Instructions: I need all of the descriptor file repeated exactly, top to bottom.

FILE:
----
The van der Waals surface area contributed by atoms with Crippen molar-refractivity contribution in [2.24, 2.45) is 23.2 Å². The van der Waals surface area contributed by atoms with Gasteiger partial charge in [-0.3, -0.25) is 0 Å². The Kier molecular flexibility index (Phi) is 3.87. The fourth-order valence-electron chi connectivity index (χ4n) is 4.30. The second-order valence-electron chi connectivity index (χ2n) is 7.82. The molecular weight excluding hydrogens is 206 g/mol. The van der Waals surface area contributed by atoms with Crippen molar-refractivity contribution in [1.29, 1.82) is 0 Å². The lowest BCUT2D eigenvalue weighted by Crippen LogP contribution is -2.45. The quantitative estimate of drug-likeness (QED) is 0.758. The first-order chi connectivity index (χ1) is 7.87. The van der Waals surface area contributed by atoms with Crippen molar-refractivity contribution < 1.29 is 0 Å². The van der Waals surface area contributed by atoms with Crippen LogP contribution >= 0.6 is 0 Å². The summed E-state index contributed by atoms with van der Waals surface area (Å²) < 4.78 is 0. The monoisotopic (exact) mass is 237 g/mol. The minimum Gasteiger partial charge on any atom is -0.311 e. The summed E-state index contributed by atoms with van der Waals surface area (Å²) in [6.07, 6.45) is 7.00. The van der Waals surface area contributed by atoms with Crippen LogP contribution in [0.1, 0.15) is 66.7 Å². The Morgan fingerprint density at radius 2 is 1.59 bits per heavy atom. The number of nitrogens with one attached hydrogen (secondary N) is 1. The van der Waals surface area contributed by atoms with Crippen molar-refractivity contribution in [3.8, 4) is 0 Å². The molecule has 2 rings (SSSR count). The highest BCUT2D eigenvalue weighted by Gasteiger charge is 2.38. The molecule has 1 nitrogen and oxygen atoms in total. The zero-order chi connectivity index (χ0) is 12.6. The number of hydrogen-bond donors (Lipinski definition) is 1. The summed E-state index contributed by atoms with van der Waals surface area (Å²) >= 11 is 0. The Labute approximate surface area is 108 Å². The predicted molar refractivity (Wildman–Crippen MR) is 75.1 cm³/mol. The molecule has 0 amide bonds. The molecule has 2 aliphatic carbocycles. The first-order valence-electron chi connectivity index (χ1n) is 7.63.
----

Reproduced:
The van der Waals surface area contributed by atoms with Crippen molar-refractivity contribution in [2.24, 2.45) is 23.2 Å². The van der Waals surface area contributed by atoms with Gasteiger partial charge in [-0.3, -0.25) is 0 Å². The Kier molecular flexibility index (Phi) is 3.87. The fourth-order valence-electron chi connectivity index (χ4n) is 4.30. The second-order valence-electron chi connectivity index (χ2n) is 7.82. The molecular weight excluding hydrogens is 206 g/mol. The van der Waals surface area contributed by atoms with Crippen molar-refractivity contribution in [1.29, 1.82) is 0 Å². The lowest BCUT2D eigenvalue weighted by Crippen LogP contribution is -2.45. The quantitative estimate of drug-likeness (QED) is 0.758. The first-order chi connectivity index (χ1) is 7.87. The van der Waals surface area contributed by atoms with Crippen molar-refractivity contribution < 1.29 is 0 Å². The van der Waals surface area contributed by atoms with Crippen LogP contribution >= 0.6 is 0 Å². The summed E-state index contributed by atoms with van der Waals surface area (Å²) < 4.78 is 0. The monoisotopic (exact) mass is 237 g/mol. The minimum Gasteiger partial charge on any atom is -0.311 e. The summed E-state index contributed by atoms with van der Waals surface area (Å²) in [6.07, 6.45) is 7.00. The van der Waals surface area contributed by atoms with Crippen LogP contribution in [0.1, 0.15) is 66.7 Å². The Morgan fingerprint density at radius 2 is 1.59 bits per heavy atom. The number of nitrogens with one attached hydrogen (secondary N) is 1. The van der Waals surface area contributed by atoms with Crippen molar-refractivity contribution in [3.8, 4) is 0 Å². The molecule has 2 rings (SSSR count). The highest BCUT2D eigenvalue weighted by Gasteiger charge is 2.38. The molecule has 1 nitrogen and oxygen atoms in total. The zero-order chi connectivity index (χ0) is 12.6. The number of hydrogen-bond donors (Lipinski definition) is 1. The summed E-state index contributed by atoms with van der Waals surface area (Å²) >= 11 is 0. The Labute approximate surface area is 108 Å². The predicted molar refractivity (Wildman–Crippen MR) is 75.1 cm³/mol. The molecule has 0 amide bonds. The molecule has 2 aliphatic carbocycles. The first-order valence-electron chi connectivity index (χ1n) is 7.63.